EU: Future agreements with Israel won’t apply to territories
Jerusalem describes move as an ‘earthquake,’ says will make it impossible to sign accords with Brussels.
The European Union has published a binding directive to all 28 member states forbidding any funding, cooperation, awarding of scholarships, research funds or prizes to anyone residing in the Jewish settlements in the West Bank and East Jerusalem. The regulation, which goes into effect on Friday, requires that any agreement or contract signed by an EU country with Israel include a clause stating that the settlements are not part of the State of Israel and therefore are not part of the agreement.
A senior Israeli official, speaking on condition of anonymity, described the new ruling, which was published on June 30, as an “earthquake.”
“This is the first time such an official, explicit directive has been published by the European Union bodies,” the senior official said. “Until today there were understandings and quiet agreements that the Union does not work beyond the Green Line [the pre-1967-war border]; now this has become a formal, binding policy.”
The official noted that the significance of the regulation is both practical and political: From now on, if the Israeli government wants to sign agreements with the European Union or one of its member states, it will have to recognize in writing that the West Bank settlements are not part of Israel.
In the Prime Minister’s Office and Foreign Ministry there is great tension and anxiety over the new regulation and its implications for Israeli-EU relations. The efforts of Prime Minister Benjamin Netanyahuand Deputy Foreign Minister Ze’ev Elkin to stop the move have all failed. Senior EU officials say they would like to hold talks with Israel concerning the new directive, but since it will go into effect by the end of this week, the chance of its being amended is extremely slim.
“We will have to decide what to do from this day forward,” a senior Israeli official said. “We are not ready to sign on this clause in our agreements with the European Union. We can say this to the Europeans, but the result could be a halt to all cooperation in economics, science, culture, sports and academia. This would cause severe damage to Israel.”
The new directive was published by the European Commission, which is the executive branch of the European Union. The ruling determines the parameters for cooperation between the Union, along with its member states, and Israeli private and governmental entities between 2014 and 2020.
The most significant part of the directive is its “territorial clause,” which for the first time will appear as a binding rule on all agreements between the European Union and Israel. The new clause determines the areas in Israel that are entitled to cooperation with the Union, and those that are not. The territorial clause determines that all agreements will be valid only within Israeli borders recognized by the European Union, meaning the borders prior to the 1967 Six-Day War.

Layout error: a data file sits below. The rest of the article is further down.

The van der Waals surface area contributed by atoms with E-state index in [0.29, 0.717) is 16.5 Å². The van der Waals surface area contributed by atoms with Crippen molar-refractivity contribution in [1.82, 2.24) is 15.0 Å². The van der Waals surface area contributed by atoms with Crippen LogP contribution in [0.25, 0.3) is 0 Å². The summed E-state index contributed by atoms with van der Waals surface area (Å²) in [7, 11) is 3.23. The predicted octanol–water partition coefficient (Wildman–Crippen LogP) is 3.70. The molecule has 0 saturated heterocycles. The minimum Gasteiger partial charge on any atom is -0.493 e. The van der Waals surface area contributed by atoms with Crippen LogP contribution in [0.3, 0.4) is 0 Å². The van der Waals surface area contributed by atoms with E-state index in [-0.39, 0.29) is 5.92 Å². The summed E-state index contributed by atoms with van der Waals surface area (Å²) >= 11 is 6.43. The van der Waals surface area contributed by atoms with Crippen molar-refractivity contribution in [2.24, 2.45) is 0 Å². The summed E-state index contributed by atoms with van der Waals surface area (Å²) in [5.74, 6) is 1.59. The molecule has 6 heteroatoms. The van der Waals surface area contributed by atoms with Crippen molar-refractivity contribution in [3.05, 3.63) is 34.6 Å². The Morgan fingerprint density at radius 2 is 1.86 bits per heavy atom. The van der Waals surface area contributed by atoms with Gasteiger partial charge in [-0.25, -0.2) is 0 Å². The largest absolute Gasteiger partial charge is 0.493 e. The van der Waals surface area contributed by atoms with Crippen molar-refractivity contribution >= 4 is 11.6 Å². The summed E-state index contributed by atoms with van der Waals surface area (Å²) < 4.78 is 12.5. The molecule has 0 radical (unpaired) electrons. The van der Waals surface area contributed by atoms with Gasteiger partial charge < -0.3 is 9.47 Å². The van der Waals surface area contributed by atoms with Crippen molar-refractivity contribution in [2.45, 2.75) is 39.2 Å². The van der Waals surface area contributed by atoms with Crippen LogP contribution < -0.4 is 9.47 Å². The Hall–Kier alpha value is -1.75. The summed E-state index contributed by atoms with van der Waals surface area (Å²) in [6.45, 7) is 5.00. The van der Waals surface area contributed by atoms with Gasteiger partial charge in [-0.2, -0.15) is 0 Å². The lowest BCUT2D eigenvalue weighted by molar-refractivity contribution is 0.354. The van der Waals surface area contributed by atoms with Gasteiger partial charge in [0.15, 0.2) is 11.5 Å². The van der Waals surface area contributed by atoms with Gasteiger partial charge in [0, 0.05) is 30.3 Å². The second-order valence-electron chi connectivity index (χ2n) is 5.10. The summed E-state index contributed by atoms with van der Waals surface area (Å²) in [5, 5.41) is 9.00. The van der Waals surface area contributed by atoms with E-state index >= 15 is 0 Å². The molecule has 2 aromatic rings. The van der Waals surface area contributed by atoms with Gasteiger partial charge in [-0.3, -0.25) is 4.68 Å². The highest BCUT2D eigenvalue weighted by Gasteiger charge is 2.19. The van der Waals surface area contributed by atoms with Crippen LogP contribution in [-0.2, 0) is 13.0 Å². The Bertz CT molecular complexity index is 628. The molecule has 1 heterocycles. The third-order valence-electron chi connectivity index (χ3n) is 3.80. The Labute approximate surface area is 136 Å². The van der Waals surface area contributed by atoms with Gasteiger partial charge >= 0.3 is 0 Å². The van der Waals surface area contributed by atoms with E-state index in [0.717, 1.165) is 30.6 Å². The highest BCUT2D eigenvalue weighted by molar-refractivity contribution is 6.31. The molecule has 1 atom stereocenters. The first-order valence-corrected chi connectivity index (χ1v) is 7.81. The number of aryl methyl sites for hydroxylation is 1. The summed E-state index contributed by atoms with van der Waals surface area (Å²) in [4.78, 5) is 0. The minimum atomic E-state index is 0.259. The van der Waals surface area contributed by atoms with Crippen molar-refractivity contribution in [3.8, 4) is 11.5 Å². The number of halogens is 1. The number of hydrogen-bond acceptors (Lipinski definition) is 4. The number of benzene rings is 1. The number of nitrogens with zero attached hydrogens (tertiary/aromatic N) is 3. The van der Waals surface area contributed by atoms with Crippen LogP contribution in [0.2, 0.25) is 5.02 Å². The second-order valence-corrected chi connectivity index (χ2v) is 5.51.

The new directive forbids any cooperation by European Union members with private or governmental bodies located beyond the Green Line. It allows cooperation with Israeli government offices in East Jerusalem, such as the Justice Ministry, but only if the activities themselves are carried out within the 1967 borders.
EU: ‘Prevents boycott of Israel’
Senior European officials briefed the Israeli delegation to the European Union in Brussels about the new directive immediately after it was published, and offered to discuss how it would be implemented in pending agreements.
Thus, for example, the new regulation is already in force in negotiations between Israel and the European Union over the EuroMed Youth agreement, which deals with joint youth projects, conventions, classes and exchanges of delegations. EU negotiators told Israeli representatives that the EuroMed Youth agreement must include the ‘territorial clause’ spelling out that the pact can only be implemented within the Green Line.
EU officials said the new rules were drawn up as a result of the decision by European foreign ministers last December, which stated that “all agreements between the State of Israel and the EU must unequivocally and explicitly indicate their inapplicability to the territories occupied by Israel in 1967.”
The EU delegation is Israel further noted: “The guidelines are also in conformity with the EU’s longstanding position that Israeli settlements are illegal under international law and with the non-recognition by the EU of Israel’s sovereignty over the occupied territories, irrespective of their legal status under domestic Israeli law.”
The new rules are intended to prevent a boycott against Israel, and to enable Israel to cooperate in EU projects and benefit from the funding they bring, the delegation pointed out. The European Union “wants to be sure that Israel’s participation is not put in question so that Israel will be in a position to make use of all possibilities offered by the new financial framework,” the delegation stated.